Abnormality of thyroid tissue during embryogenesis, along the passage of thyroglossal duct (from the ﬂoor of the primitive foregut to its ﬁnal location), can cause ectopic thyroid tissue in the neck. Most of the cases are asymptomatic, and symptoms can be caused by tumor size and its relationship with surrounding tissues (1). Diseases affecting the thyroid may also affect the ectopic thyroid. The occurrence of ectopic thyroid tissue is unknown due to unrecognized cases that are often asymptomatic. As mentioned, most of the ectopic thyroid cases are detected in sublingual position along the descending pathway of thyroglossal duct. It is difficult to understand how ectopic thyroid tissue may occur in the thoracic cavity, duodenum, gallbladder, pancreas, ovaries and adrenals (2-7). Extremely rare cases of ectopic thyroid tissue in the adrenal were described before in 14 patients to the best of our knowledge (8-19). The frequency of incidental adrenal tumors on computed tomography (CT) scans is approximately 0.4–4.4%, and in autopsy series incidence of 8.7% has been reported (20). We present the following article in accordance with the CARE reporting checklist (available at http://dx.doi.org/10.21037/gs-20-471).
A 29-year-old female was admitted to our clinic for the operation of left adrenal incidentaloma discovered on MRI in October 2019. She was evaluated by her endocrinologist because of irregular menstrual cycle for few months. She had no positive family history for tumor, genetic history and psychosocial history. She reported no back pain. Physical examination showed no organomegaly in the abdomen. Ultrasound of abdomen was indicated which revealed cystic mass on the left adrenal. Soon after magnetic resonance imaging (MRI) was performed which showed 24 mm × 25 mm × 28 mm big lesion, hypointense on T1w and isointense on T2w in left adrenal (Figures 1,2). The patient had normal adrenal function, her cortisol level was 192 nmol/L, adrenaline was 4.6 µg/24 h, and dopamine was 349 µg/24 h.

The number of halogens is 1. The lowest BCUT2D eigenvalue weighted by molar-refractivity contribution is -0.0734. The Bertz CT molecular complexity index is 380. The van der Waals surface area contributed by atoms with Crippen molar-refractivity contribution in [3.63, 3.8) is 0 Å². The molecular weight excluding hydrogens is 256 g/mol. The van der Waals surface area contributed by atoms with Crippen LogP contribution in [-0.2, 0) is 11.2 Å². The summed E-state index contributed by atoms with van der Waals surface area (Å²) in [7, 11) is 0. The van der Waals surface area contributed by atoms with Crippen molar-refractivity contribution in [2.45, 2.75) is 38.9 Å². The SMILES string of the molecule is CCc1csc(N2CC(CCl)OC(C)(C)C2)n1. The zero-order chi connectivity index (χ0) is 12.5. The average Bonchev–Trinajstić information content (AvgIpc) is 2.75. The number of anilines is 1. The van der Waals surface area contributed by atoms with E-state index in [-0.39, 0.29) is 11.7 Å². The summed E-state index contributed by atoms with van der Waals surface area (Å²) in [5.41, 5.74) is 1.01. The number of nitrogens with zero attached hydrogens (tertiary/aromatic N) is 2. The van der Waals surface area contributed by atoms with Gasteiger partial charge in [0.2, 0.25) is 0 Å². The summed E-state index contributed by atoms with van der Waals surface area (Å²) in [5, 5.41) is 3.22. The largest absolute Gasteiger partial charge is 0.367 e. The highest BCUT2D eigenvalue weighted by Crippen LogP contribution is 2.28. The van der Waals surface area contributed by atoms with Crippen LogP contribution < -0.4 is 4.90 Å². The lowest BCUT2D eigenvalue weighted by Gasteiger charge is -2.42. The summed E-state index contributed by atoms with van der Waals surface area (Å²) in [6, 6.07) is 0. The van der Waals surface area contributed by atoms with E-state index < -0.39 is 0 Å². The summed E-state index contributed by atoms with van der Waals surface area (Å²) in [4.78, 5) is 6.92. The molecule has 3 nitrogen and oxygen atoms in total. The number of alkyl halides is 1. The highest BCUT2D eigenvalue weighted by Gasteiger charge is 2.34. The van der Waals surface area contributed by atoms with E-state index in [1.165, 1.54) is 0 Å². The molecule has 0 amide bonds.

Operation was indicated due to patient’s age and the size of lesion. Left laparoscopic adrenalectomy was performed on the 24th of October 2019. Postoperative course was uneventful, and patient was discharged from clinic second day after surgery. Two weeks after surgery pathohistological finding revealed left adrenal gland which dimensions were 40 mm × 20 mm × 4 mm, mass 6.5 g, containing cystic tumor with maximal diameter of 15 mm.
Adrenal gland tissue containing cystic formation with wall composed mostly of one layered cuboidal epithelium under which proliferate follicles composed of cuboidal cells enclosing pink proteinaceous material. The previously described finding was completely consisted of thyroid tissue composed of normal follicles fulfilled with inactive colloid. Follicular cells express TTF-1, Thyroglobulin, PAX8, and cytokeratin 7, and lack expression of calretinin (Figure 3). As soon as we got pathohistological finding we decided to perform ultrasound (US) of the neck. US revealed normal thyroid without any nodes, thyroid hormones levels were within physiological range (FT4-11.54 mmol/L, TSH-2.16 mmol/L). Thyroglobulin was 18 mg/L. Six months after operation laboratory studies and US showed normal thyroid status. A timeline of our case show the whole medical procedure (Figure 4). All procedures performed in this study involving human participants were in accordance with the ethical standards of the institutional committee, and with the Helsinki Declaration (as revised in 2013). Written informed consent was obtained from the patient for publication for this case report and any accompanying images. Local institutional Ethical Committee approved the study by decision No. 1575/7. A copy of the written consent was provided for review to the Editor-in-Chief of this journal.
When thyroid tissue is found somewhere outside of the thyroid gland we must think of two things: ectopic thyroid tissue or thyroid carcinoma metastases. Embryologically it is demanding to provide an explanation for presence of ectopic thyroid tissue in the adrenal gland (ETTAG). During the fourth embryonic week thyroid tissue starts to develop from endoderm, and it appears in the ﬂoor of the pharyngeal gut. Between fourth and sixth week the diverticulum descends in the midline, from the foramen cecum to its ﬁnal location of the gland, anterior of trachea (1). Along this route thyroid tissue may fail to migrate properly, and that’s how ectopic thyroid can occur. Also ectopic thyroid tissue can be found in subdiaphragmatic organs, such as the gallbladder, ovary, pancreas, duodenum, vagina and the adrenal glands (2-19). Besides this theory of migration, the most uncommon thing is that adrenal is composed of medulla which is ectodermic in origin, and cortex which arise from mesoderm. So another explanation may be metaplasia, teratoma, or tumor originating from adrenal stem cells (21). Also an ovarian goiter in females, may be a potential source of ectopic thyroid tissue (5).